US home prices posted the biggest quarterly percentage gain in two years, up 3.6 percent from 2011, according to market research firm S&P/Case-Shiller says.
The 3.6 percent increase from last year is more than three times the rise in the previous quarter and was the biggest jump in prices since the second quarter of 2010. This increase in housing prices is more substantial because the 2010 rise was due, in large part to, a homebuyer’s tax credit of up to $8,000 on homes purchased in late 2009 and early 2010.
Home prices rose overall in September for the sixth month, signaling that the housing market is “in the midst of a recovery,” according to the S&P/Case-Shiller home-price index released Tuesday. Tuesday’s report on home prices is the latest news on a strengthening housing market. There have also been recent gains in new construction, home-builder sentiment, and existing-home sales.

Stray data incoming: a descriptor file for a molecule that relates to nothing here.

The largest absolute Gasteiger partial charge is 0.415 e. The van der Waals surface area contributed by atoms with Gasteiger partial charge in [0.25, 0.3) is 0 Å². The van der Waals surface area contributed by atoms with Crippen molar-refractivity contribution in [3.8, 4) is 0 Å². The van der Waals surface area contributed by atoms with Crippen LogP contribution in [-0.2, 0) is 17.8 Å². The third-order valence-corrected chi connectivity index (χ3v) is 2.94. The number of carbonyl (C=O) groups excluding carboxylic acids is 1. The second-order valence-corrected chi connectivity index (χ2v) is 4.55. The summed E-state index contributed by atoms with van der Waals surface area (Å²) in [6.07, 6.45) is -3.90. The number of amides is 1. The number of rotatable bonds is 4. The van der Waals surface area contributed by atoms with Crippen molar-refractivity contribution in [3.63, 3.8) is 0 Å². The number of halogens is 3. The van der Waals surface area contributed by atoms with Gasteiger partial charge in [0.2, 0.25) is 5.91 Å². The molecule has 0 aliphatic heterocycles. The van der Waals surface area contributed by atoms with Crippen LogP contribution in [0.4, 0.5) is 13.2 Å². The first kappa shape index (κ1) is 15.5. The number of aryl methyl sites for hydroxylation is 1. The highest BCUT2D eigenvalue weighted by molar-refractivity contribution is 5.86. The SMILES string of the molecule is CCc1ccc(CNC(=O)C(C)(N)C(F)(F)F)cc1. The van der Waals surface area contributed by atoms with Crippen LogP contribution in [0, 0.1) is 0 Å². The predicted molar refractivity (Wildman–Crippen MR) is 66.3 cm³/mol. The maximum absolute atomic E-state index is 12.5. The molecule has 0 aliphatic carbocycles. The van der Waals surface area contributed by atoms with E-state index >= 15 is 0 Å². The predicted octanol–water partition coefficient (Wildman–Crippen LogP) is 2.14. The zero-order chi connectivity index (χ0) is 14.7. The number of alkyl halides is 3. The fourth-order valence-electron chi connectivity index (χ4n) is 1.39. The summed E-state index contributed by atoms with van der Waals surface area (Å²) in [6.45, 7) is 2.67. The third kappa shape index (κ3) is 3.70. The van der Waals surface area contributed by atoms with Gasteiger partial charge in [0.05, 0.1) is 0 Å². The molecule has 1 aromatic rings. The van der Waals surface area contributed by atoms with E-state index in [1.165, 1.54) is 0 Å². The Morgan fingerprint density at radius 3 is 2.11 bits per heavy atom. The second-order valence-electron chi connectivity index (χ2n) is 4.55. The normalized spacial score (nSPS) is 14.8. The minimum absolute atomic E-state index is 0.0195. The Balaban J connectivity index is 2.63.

The S&P/Case-Shiller 20-city composite posted a 0.3 percent increase in September, which followed a 0.8 percent gain in August.
“We are entering the seasonally weak part of the year. Despite the seasons, housing continues to improve,” said David Blitzer, chairman of the index committee at S&P Dow Jones Indices.
Among the 20 cities tracked by the index, 13 posted monthly gains in September. However, while persistently low mortgage rates are attracting some buyers, consumers still face tight credit standards, and officials say factors such as tight lending terms will block a powerful housing recovery.
Despite recent gains, prices remain about 30 percent below peak levels reached at the height of the housing bubble in 2006, according to Case-Shiller data. Housing prices are unlikely to reach those levels again, because many experts believe those prices were artificially manipulated.